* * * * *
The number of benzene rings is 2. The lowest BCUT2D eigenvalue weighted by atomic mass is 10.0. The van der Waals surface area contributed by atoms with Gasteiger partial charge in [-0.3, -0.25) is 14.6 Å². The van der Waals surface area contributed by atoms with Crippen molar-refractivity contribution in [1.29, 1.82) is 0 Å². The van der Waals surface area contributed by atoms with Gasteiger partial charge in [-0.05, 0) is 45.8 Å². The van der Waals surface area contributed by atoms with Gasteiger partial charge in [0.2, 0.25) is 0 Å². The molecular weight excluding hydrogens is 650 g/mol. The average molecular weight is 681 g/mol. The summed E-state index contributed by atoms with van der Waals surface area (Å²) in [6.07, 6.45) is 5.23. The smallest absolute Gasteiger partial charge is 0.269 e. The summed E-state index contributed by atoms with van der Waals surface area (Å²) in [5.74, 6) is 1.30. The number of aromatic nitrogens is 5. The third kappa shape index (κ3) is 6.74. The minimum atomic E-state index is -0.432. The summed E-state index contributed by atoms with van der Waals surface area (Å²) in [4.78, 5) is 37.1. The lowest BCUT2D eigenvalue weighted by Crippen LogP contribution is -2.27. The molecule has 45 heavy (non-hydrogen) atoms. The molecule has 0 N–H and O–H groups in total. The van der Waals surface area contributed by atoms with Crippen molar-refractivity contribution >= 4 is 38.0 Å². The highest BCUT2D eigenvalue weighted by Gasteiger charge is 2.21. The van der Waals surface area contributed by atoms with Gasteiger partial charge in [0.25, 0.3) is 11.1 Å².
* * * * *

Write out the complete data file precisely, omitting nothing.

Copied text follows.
The number of benzene rings is 2. The lowest BCUT2D eigenvalue weighted by atomic mass is 10.0. The van der Waals surface area contributed by atoms with Gasteiger partial charge in [-0.3, -0.25) is 14.6 Å². The van der Waals surface area contributed by atoms with Crippen molar-refractivity contribution in [1.29, 1.82) is 0 Å². The van der Waals surface area contributed by atoms with Gasteiger partial charge in [-0.05, 0) is 45.8 Å². The van der Waals surface area contributed by atoms with Gasteiger partial charge in [0.2, 0.25) is 0 Å². The molecular weight excluding hydrogens is 650 g/mol. The average molecular weight is 681 g/mol. The summed E-state index contributed by atoms with van der Waals surface area (Å²) in [6.07, 6.45) is 5.23. The smallest absolute Gasteiger partial charge is 0.269 e. The summed E-state index contributed by atoms with van der Waals surface area (Å²) in [5.74, 6) is 1.30. The number of aromatic nitrogens is 5. The third kappa shape index (κ3) is 6.74. The minimum atomic E-state index is -0.432. The summed E-state index contributed by atoms with van der Waals surface area (Å²) in [4.78, 5) is 37.1. The lowest BCUT2D eigenvalue weighted by Crippen LogP contribution is -2.27. The molecule has 45 heavy (non-hydrogen) atoms. The molecule has 0 N–H and O–H groups in total. The van der Waals surface area contributed by atoms with Crippen molar-refractivity contribution >= 4 is 38.0 Å². The highest BCUT2D eigenvalue weighted by Gasteiger charge is 2.21. The van der Waals surface area contributed by atoms with Gasteiger partial charge in [0.25, 0.3) is 11.1 Å².